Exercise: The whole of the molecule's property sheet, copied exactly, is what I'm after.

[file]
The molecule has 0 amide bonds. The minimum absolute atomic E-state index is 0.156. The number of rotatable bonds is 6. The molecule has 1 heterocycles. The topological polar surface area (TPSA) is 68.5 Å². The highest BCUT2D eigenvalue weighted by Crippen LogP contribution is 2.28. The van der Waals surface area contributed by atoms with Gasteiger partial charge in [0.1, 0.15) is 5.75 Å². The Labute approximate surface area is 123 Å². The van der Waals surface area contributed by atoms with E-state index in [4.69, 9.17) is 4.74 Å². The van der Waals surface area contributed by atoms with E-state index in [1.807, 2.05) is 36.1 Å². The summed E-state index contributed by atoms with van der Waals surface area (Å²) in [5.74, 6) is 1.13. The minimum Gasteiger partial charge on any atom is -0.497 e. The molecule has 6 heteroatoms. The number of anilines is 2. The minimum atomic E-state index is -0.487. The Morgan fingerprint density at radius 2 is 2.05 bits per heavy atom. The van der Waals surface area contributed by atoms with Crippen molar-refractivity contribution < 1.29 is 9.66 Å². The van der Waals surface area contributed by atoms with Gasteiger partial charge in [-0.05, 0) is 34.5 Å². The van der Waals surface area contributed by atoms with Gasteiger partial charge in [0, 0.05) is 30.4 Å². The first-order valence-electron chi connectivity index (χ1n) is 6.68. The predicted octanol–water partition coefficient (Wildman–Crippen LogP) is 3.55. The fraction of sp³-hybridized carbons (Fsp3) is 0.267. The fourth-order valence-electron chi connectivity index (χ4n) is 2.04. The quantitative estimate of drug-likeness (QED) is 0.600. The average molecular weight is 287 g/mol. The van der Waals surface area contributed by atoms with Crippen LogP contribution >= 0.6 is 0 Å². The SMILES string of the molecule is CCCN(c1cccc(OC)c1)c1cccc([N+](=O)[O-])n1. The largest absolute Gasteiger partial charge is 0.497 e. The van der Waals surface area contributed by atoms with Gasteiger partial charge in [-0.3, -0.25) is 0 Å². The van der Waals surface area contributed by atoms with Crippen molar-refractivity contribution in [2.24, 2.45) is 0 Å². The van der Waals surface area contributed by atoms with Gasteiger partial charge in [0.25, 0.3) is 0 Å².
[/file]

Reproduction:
The molecule has 0 amide bonds. The minimum absolute atomic E-state index is 0.156. The number of rotatable bonds is 6. The molecule has 1 heterocycles. The topological polar surface area (TPSA) is 68.5 Å². The highest BCUT2D eigenvalue weighted by Crippen LogP contribution is 2.28. The van der Waals surface area contributed by atoms with Gasteiger partial charge in [0.1, 0.15) is 5.75 Å². The Labute approximate surface area is 123 Å². The van der Waals surface area contributed by atoms with E-state index in [4.69, 9.17) is 4.74 Å². The van der Waals surface area contributed by atoms with E-state index in [1.807, 2.05) is 36.1 Å². The summed E-state index contributed by atoms with van der Waals surface area (Å²) in [5.74, 6) is 1.13. The minimum Gasteiger partial charge on any atom is -0.497 e. The molecule has 6 heteroatoms. The number of anilines is 2. The minimum atomic E-state index is -0.487. The Morgan fingerprint density at radius 2 is 2.05 bits per heavy atom. The van der Waals surface area contributed by atoms with Crippen molar-refractivity contribution < 1.29 is 9.66 Å². The van der Waals surface area contributed by atoms with Gasteiger partial charge in [-0.05, 0) is 34.5 Å². The van der Waals surface area contributed by atoms with Gasteiger partial charge in [0, 0.05) is 30.4 Å². The first-order valence-electron chi connectivity index (χ1n) is 6.68. The predicted octanol–water partition coefficient (Wildman–Crippen LogP) is 3.55. The fraction of sp³-hybridized carbons (Fsp3) is 0.267. The fourth-order valence-electron chi connectivity index (χ4n) is 2.04. The quantitative estimate of drug-likeness (QED) is 0.600. The average molecular weight is 287 g/mol. The van der Waals surface area contributed by atoms with Crippen LogP contribution >= 0.6 is 0 Å². The SMILES string of the molecule is CCCN(c1cccc(OC)c1)c1cccc([N+](=O)[O-])n1. The largest absolute Gasteiger partial charge is 0.497 e. The van der Waals surface area contributed by atoms with Gasteiger partial charge in [-0.3, -0.25) is 0 Å². The van der Waals surface area contributed by atoms with Crippen molar-refractivity contribution in [2.24, 2.45) is 0 Å². The van der Waals surface area contributed by atoms with Gasteiger partial charge in [0.25, 0.3) is 0 Å².